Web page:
Since Percival is far from a sure thing, I figured it would be prudent to grab another closer before they were all gone. Corpas stole the Rockies’ closer role from Brian Fuentes in 2007 but gave it back last year. He opens 2009 as the favorite for saves in Colorado, but will always be only be a couple bad outings away from losing his job to Huston Street. I’m not expecting too much, but if he can hang onto the job I should be able to use him from time to time.


19th ROUND

289. Kevin Kouzmanoff
290. Elijah Dukes
291. Micah Owings
292. Jeff Clement
293. Trevor Cahill
294. Andrew Miller
295. Tom Gorzelanny
296. Mike Jacobs
297. Lyle Overbay
298. Shin-Soo Choo
299. Justin Masterson, SP/RP, BOS
300. Josh Willingham
301. Jeff Samardzija
302. Dontrelle Willis
303. Denard Span
304. Eric Byrnes

Masterson would have been long gone if he was assured a spot in Boston’s rotation, but as things stand, he’s the No. 6 guy, on the outside looking in. However, Brad Penny hasn’t exactly been a picture of health in recent years, so I took a low-risk gamble on the relatively likely possibility that he’ll get an opportunity. Though his K-to-walk ratio (68-to-40 in 2008) is a concern, his ERA (3.16) and WHIP (1.22) suggest he’d be a successful starter.


20th ROUND

305. Joey Devine
306. Jose Arredondo
307. Curt Schilling
308. Brandon Lyon
309. Dioner Navarro
310. Cristian Guzman, SS, WAS
311. Matt LaPorta
312. Colby Rasmus
313. Jason Kubel
314. Jose Guillen
315. Brandon Wood
316. Hank Blalock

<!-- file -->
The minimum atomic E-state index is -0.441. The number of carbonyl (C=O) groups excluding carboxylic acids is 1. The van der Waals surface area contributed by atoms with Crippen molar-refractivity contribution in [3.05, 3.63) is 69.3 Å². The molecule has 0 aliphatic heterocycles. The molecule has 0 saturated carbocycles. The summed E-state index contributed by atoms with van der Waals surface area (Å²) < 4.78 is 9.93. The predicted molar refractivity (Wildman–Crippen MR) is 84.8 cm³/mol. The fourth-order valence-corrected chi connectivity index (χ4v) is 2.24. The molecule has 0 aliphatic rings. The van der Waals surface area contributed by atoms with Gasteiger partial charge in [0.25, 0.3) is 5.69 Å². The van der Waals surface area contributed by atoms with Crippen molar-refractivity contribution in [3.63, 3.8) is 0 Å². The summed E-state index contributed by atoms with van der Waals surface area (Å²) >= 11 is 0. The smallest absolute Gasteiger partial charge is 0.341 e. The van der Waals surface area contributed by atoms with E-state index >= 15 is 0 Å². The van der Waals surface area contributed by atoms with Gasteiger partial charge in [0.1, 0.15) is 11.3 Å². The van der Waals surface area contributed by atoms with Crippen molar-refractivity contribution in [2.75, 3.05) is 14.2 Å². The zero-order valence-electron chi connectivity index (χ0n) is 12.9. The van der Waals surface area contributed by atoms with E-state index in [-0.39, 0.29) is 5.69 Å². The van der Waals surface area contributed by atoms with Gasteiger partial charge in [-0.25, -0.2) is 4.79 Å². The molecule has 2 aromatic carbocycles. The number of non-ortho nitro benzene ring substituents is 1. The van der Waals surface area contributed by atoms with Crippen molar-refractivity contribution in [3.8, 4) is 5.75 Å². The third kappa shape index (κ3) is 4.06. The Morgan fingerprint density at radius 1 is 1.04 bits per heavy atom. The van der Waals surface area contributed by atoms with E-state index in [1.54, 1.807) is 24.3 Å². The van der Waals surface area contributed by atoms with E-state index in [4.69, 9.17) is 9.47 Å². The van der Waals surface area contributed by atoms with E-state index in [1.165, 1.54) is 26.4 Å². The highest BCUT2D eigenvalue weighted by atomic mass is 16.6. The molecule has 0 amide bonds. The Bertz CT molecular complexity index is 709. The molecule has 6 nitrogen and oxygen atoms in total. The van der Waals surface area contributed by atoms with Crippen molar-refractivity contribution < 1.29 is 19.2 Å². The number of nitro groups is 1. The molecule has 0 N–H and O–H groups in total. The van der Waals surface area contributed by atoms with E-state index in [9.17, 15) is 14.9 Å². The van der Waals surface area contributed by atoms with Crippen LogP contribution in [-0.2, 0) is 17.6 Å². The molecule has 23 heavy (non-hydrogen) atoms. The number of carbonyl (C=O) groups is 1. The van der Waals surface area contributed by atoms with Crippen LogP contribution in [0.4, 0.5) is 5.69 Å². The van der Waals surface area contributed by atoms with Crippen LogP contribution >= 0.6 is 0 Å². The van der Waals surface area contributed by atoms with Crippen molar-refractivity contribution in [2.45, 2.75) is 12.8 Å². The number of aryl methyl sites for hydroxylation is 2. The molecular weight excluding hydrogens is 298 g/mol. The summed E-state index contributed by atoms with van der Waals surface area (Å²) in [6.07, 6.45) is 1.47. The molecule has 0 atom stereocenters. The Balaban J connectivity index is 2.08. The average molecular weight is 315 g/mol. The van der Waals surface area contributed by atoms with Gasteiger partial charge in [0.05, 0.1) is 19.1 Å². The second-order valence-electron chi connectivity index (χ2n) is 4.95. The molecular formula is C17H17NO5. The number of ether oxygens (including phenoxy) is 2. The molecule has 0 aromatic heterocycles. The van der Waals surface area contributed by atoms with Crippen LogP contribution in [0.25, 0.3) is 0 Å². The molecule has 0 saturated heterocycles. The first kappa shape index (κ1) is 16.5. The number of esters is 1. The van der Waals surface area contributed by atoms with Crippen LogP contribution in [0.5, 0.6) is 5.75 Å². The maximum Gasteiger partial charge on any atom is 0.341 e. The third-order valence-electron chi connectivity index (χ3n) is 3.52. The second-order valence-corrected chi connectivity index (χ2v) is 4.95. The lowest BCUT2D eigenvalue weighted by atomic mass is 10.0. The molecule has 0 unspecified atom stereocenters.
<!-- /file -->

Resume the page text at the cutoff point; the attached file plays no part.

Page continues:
317. Vicente Padilla
318. Gordon Beckham
319. Elvis Andrus
320. David Murphy

The former speed-burner was fantasy relevant for the first time in years in 2008, stroking 183 hits - including nine homers - on the way to a .316 batting average. He doesn’t run anymore, but is a solid starter when he can stay healthy. I just need him to be an adequate backup for Hardy.


21st ROUND

321. Doug Davis
322. Paul Konerko
323. Ryan Garko
324. Edgar Renteria
325. Daniel Cabrera
326. Kevin Millwood
327. Ryan Rowland-Smith
328. David Purcey
329. Pedro Feliz
330. Chris Ray
331. Travis Snider, OF, TOR
332. Yuniesky Betancourt
333. Kelly Shoppach
334. J.J. Putz
335. Brad Ziegler
336. Khalil Greene

Snider reached the bigs at age 20 last season and showed why he’s so highly regarded by hitting .301 with a pair of homers in 73 at bats. The 23 K’s are cause for concern, but Snider is a top talent and could be a 30-homer guy as soon as this year. I doubt he’ll be that much of a stud right away, but if he is, I want to be the one in my league who benefits.


22nd ROUND

337. Brandon McCarthy
338. Jeremy Hermida
339. Barry Bonds
340. Gio Gonzalez
341. Ty Wigginton
342. Clint Barmes, 2B/SS, COL
343. Gaby Sanchez
344. Rocco Baldelli
345. Carlos Villanueva
346. Greg Smith
347. Franklin Morales
348. Bartolo Colon
349. Chris Duncan
350. Nick Adenhart
351. Jason Motte
352. Tim Wakefield

Barmes has looked really good and really bad at different points during his career, but he was solid in 2008 (.290, 11 homers in 393 at bats) and has the inside track on the Rockies’ second base gig. I’m not expecting much from him; I just hope he’s an adequate backup that I can use if injuries strike in my middle infield, or if Chipper goes down and I have to shift DeRosa to third.


23rd ROUND

353. Michael Cuddyer
354. Andy LaRoche
355. Russell Branyan
356. Aaron Laffey
357. Gerald Laird
358. Michael Bowden
359. Ivan Rodriguez
360. Carlos Carrasco
361. Jason Varitek
362. Rich Hill
363. Koji Uehara, SP/RP, BAL
364. Juan Pierre
365. Josh Fields
366. Freddy Sanchez
367. Joel Zumaya
368. Taylor Teagarden

It’s always tough to guess how Japanese imports will adjust, but Uehara seems like a good bet. The soon-to-be 34-year-old righty twice won the equivalent of Japan’s Cy Young award and went 2-0 with a 1.59 ERA in the 2006 World Baseball Classic. The Orioles have him penciled in as their No. 2 starter, and I’m hoping he can be at least as effective as a rookie as his countryman Hiroki Kuroda was last year. Anything more would be a bonus.